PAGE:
Between Stockholm Syndrome and Lima Syndrome
Part 18: Our Spatial and Temporal Insignificance in the Universe
And humbles us.
"Statistically," American physician and etymologist Lewis Thomas (1913-1993) once argued, "the probability of any one of us being here is so small that you'd think the mere fact of existing would keep us all in a contended dazzlement of surprise." Indeed our very existence, here and now, seems to be the super-jackpot of probable survivability. That said, the other side of the coin is our eschatological destiny. Whatever starts must end. Whatever lives must die. No party lasts forever—that's the yin and yang law of the universe. As much as we would like to think that we are special and exceptional, the extinction of Homo sapiens is no exception. Even the sun will eventually burn out. Since its formation, it has used up about half of its hydrogen fuel in the last 4.6 billion years; it still has enough hydrogen for another 5 billion years. Likewise the Milky Way will eventually end too. It will be gobbled up by neighboring Andromeda Galaxy in—coincidentally—about 5 billion years too. Seems like we have another conspiracy theory to deal with here.
According to American cosmologist and astrophysicist Carl Sagan (1934-1996), most of the species that have ever existed are now extinct. "Extinction is the rule. Survival is the exception." Indeed the first of the genus Homo appeared on Earth about four million years ago, and already half a dozen species of the genus are extinct, such as Homo habilis, Homo erectus, Homo rhodesiensis, Homo neanderthalensis, and Homo floresiensis. Of course we have been around only a few hundred thousand years, but the extinction of Homo sapiens (including that of Homo ignoramus) is only a matter of when, not if.
Other species do not fare better. At a conference on the future of living species sponsored by the National Academy of Sciences and the Smithsonian Institution in September 1986 in Washington DC, American biologist and researcher Edward Osborne Wilson (b. 1929) of the Department of Organismic and Evolutionary Biology at Harvard University indicated that we are currently losing ten thousand species a year, and this rate of loss is increasing.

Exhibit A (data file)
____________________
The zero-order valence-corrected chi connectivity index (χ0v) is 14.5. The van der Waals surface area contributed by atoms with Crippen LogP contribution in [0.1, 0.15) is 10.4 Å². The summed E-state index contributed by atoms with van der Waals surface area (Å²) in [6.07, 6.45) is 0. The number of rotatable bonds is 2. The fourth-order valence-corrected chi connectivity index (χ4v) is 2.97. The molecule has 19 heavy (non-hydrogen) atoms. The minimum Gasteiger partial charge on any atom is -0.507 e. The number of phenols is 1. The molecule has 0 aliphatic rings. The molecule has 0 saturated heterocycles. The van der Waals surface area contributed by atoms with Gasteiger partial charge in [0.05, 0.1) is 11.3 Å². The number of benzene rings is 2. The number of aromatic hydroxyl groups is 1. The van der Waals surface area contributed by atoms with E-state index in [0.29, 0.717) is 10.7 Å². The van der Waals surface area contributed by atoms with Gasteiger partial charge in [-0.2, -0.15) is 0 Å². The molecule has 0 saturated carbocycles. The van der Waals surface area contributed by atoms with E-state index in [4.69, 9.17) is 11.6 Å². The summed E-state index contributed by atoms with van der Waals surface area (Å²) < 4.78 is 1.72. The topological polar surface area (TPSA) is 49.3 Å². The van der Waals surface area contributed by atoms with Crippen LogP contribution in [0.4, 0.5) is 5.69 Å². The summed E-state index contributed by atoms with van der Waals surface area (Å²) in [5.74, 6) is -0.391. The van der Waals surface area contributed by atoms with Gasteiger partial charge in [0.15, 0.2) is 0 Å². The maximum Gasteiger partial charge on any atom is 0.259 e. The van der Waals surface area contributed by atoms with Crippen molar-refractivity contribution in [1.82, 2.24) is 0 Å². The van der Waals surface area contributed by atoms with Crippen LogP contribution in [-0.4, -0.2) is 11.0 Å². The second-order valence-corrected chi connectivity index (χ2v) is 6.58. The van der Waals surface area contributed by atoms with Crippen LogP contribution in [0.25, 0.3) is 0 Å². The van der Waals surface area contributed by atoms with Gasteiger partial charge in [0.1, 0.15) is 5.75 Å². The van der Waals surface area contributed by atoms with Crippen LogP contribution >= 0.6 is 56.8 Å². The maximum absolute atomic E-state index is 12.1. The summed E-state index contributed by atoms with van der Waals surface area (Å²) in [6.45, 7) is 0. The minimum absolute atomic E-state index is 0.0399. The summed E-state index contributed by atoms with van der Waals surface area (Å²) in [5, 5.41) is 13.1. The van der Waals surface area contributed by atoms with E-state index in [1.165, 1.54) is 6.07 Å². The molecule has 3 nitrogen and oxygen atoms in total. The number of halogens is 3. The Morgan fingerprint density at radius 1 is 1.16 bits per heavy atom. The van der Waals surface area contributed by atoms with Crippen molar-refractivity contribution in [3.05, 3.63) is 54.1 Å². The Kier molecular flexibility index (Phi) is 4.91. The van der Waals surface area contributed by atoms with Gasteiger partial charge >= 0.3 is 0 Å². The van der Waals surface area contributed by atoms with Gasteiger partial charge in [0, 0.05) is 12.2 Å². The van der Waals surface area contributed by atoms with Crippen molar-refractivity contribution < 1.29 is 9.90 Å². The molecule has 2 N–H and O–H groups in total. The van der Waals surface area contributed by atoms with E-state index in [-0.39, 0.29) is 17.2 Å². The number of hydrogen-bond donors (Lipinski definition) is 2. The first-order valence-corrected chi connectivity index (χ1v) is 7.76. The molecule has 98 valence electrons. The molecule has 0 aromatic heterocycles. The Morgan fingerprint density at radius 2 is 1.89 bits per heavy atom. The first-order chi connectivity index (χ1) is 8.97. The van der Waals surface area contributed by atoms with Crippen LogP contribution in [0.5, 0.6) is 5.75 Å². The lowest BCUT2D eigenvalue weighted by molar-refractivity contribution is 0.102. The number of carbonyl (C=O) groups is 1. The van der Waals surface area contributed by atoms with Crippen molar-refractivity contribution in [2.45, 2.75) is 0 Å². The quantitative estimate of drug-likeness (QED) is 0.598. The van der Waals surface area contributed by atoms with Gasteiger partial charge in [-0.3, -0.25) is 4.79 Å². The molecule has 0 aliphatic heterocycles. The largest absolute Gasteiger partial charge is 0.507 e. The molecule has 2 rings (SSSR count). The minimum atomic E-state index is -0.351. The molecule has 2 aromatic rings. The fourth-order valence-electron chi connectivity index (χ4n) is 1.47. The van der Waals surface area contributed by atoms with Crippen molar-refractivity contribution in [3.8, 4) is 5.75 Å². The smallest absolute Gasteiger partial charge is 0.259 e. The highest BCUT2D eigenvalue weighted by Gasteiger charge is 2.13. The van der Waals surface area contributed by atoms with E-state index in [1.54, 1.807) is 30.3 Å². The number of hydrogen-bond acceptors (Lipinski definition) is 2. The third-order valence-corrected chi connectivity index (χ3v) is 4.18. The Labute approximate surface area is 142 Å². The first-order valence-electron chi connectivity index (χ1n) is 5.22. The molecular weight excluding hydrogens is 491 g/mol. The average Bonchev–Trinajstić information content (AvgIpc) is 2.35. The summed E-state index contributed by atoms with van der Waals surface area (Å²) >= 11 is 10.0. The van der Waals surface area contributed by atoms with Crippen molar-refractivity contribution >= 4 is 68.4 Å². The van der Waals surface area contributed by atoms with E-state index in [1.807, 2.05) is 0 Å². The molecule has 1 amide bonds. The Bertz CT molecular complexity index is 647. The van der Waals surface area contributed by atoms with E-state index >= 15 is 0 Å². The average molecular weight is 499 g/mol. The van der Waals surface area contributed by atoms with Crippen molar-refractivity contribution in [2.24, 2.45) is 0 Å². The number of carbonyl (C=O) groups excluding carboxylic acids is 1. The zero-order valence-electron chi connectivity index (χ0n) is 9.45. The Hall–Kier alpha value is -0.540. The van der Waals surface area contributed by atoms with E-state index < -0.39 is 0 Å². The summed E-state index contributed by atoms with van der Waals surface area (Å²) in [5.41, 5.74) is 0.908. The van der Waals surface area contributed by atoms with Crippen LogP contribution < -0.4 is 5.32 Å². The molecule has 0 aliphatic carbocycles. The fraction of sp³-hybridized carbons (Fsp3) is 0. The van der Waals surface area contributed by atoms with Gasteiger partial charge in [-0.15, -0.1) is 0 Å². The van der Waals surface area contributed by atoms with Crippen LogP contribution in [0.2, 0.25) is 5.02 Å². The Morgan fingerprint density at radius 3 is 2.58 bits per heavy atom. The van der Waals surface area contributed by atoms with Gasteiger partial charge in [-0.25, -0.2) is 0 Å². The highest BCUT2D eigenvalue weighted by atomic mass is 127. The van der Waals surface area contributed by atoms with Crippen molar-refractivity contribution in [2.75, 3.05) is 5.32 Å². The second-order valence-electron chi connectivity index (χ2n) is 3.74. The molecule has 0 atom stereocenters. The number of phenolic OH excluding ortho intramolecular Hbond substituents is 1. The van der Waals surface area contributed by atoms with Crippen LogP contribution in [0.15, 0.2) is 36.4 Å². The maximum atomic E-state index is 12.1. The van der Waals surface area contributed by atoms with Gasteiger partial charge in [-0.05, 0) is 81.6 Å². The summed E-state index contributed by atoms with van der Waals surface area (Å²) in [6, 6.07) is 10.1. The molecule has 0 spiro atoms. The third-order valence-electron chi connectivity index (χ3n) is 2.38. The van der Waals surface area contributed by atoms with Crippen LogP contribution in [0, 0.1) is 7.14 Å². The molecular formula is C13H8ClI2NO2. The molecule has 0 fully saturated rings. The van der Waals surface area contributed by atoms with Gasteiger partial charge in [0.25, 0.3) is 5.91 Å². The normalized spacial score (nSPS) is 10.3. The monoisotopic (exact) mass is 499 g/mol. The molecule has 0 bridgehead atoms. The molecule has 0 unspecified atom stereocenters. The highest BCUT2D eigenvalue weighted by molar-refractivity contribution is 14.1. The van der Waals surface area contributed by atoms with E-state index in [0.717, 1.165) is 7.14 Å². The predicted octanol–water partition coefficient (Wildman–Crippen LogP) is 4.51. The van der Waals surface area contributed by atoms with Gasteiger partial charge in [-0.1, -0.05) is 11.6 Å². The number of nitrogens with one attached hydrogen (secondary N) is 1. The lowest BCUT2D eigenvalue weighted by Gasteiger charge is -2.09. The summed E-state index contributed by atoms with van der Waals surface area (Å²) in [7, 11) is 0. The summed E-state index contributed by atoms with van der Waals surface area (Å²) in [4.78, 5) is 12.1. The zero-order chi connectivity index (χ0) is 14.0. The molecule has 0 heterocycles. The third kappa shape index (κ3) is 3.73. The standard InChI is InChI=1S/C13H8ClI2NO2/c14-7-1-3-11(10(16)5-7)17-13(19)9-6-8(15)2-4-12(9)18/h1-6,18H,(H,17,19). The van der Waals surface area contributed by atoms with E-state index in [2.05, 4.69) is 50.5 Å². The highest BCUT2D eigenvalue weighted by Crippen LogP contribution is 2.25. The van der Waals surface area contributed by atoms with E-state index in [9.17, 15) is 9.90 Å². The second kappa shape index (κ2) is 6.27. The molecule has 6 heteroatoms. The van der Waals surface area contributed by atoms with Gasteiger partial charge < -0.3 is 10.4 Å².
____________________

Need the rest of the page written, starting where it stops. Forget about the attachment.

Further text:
Fast forward 30 years later: According to an article in the International Business Times of August 13, 2015 titled "Humans will not be spared in sixth mass extinction" by Hannah Osborne, "(a)round 200 million years ago there was a mass extinction event thought to have been triggered by massive volcanic eruptions and climate change. It killed off up to 80% of the species known to have been living on Earth at the time and eventually gave rise to the dinosaurs." In fact, many scientists currently believe that we are entering a sixth mass extinction. Stanford University scientist Paul Ehrlich recently published a study in Science Advances which concludes this sixth mass extinction event is here "without any significant doubt." He concluded that species are disappearing around 100 times faster than normal rates.
To put our spatial and temporal insignificance in the universe into context from another perspective, let's ponder on a recent news clip. In July 2015, it was announced that Russian billionaire Yuri Milner is going to launch "Breakthrough Listen," a new $100 million initiative looking for signs of intelligent extraterrestrial life. This project was endorsed by famous British astrophysicist Stephen Hawking, despite his earlier concerns and fear of earthlings being conquered and colonized as expressed during a 2010 episode of the miniseries Into the Universe.
“If you look at history, contact between humans and less intelligent organisms have often been disastrous from their point of view, and encounters between civilizations with advanced versus primitive technologies have gone badly for the less advanced,” Hawking bluntly told reporters at the Breakthrough Listen press-conference. "A civilization reading one of our messages could be billions of years ahead of us. If so, they will be vastly more powerful, and may not see us as any more valuable than we see bacteria."
[To be continued.]
Johannes Tan, Indonesian Translator & Conference Interpreter